I have so many muffin tins at home that there’s an entire shelf in my kitchen devoted to them. (Find 20 delicious muffin recipes here.)
I love muffin tins because they offer built-in portion control. Take mini meatloaf, for example: using a muffin tin instead of a loaf pan saves me from having to eyeball the appropriate size to cut (plus it reduces baking time and the little loaves make an easily packable lunch).
The name says it all. This “Died and Went to Heaven” Chocolate Cake is one of my favorite cake recipes to whip up for guests. Why? It’s full of chocolaty goodness, but not fat and calories. People are always pleasantly surprised when they sink their teeth into this rich and moist chocolate dessert for a mere 139 calories. Find more than 20 amazing chocolate dessert recipes made healthy here.
I’m always looking for ways to get more out of my morning workout and eating the right breakfast might be my newfound secret. I was psyched to read that eating a breakfast made with “slow-release” carbohydrates, such as oatmeal or bran cereal, 3 hours before I exercise may help me burn more fat, according to a recent study. Here’s why: in the study eating “slow-release” carbohydrates didn’t spike blood sugar as high as eating refined carbohydrates, such as white toast.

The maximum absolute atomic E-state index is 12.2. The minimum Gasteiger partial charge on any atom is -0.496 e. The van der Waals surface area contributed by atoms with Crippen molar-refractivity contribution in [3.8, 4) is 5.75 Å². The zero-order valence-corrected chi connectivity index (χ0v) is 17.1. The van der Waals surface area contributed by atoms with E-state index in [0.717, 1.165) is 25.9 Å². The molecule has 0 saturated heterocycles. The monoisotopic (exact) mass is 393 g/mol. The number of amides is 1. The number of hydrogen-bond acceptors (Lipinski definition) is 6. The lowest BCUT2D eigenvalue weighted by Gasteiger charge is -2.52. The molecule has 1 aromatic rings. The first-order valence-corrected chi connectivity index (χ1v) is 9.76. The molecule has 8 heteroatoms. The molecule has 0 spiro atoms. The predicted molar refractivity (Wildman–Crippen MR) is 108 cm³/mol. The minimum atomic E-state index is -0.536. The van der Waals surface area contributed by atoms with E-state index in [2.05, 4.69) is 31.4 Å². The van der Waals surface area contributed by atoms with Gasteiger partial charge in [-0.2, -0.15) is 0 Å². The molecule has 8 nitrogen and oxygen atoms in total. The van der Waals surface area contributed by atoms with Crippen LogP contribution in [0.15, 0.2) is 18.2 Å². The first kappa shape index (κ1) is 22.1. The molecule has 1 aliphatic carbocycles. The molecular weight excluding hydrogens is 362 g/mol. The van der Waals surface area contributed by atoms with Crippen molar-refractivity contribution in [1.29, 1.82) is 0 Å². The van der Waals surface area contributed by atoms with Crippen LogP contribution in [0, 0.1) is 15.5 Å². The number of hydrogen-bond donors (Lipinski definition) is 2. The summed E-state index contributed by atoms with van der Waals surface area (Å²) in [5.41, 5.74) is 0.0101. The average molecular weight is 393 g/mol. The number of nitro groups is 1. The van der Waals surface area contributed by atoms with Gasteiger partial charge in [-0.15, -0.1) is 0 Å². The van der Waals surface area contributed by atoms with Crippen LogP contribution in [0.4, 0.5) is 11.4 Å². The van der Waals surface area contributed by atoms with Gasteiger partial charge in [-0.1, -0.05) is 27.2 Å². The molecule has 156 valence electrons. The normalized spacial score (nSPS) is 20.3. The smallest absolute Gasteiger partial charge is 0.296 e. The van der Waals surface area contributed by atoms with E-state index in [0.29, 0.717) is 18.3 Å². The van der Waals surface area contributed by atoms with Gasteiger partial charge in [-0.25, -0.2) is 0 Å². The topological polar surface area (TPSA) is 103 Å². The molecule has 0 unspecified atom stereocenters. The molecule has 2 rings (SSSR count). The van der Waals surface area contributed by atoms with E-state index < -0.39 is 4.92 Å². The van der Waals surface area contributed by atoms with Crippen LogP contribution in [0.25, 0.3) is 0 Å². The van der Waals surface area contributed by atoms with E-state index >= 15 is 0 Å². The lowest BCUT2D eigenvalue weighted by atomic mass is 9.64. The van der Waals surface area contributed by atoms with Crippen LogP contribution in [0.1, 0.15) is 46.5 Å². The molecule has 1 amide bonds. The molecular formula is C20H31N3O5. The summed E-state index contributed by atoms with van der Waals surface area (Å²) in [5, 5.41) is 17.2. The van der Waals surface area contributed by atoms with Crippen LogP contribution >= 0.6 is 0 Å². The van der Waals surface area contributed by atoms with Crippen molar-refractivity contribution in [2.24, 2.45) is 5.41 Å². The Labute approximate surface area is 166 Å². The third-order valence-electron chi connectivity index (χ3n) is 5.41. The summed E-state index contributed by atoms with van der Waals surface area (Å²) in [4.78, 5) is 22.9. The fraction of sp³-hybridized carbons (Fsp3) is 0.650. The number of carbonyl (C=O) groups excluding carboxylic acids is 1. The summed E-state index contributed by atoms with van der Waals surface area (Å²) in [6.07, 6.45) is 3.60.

Do you have any idea what a spurtle is? I didn’t, until my friend, Matthew Cox announced he was headed to Scotland to compete for the Golden Spurtle on October 11.
Now, Matt is a smart guy and a fit guy, but the Golden Spurtle contest is not about proving your genius or athletic prowess. It is simply about porridge, more precisely who can make the best porridge. A spurtle turns out to be the wooden stick that’s designed to stir oatmeal (much better than getting a spoon all gooey, it seems).
My husband, Dan, has been charged with a mission: he has to lose 15 pounds in three months or the doctor ups his blood pressure medication. (Get a 28-day meal plan of delicious diet recipes for a skinnier you.)
Last week I blogged about what to eat right now for better breast health. I received a lot of comments—and concerns—from readers, mostly on the topic of soy. A few months ago, I too started wondering about the connection between soy and breast health. Soy is touted as a food that can prevent breast cancer—and also implicated as one that might promote it.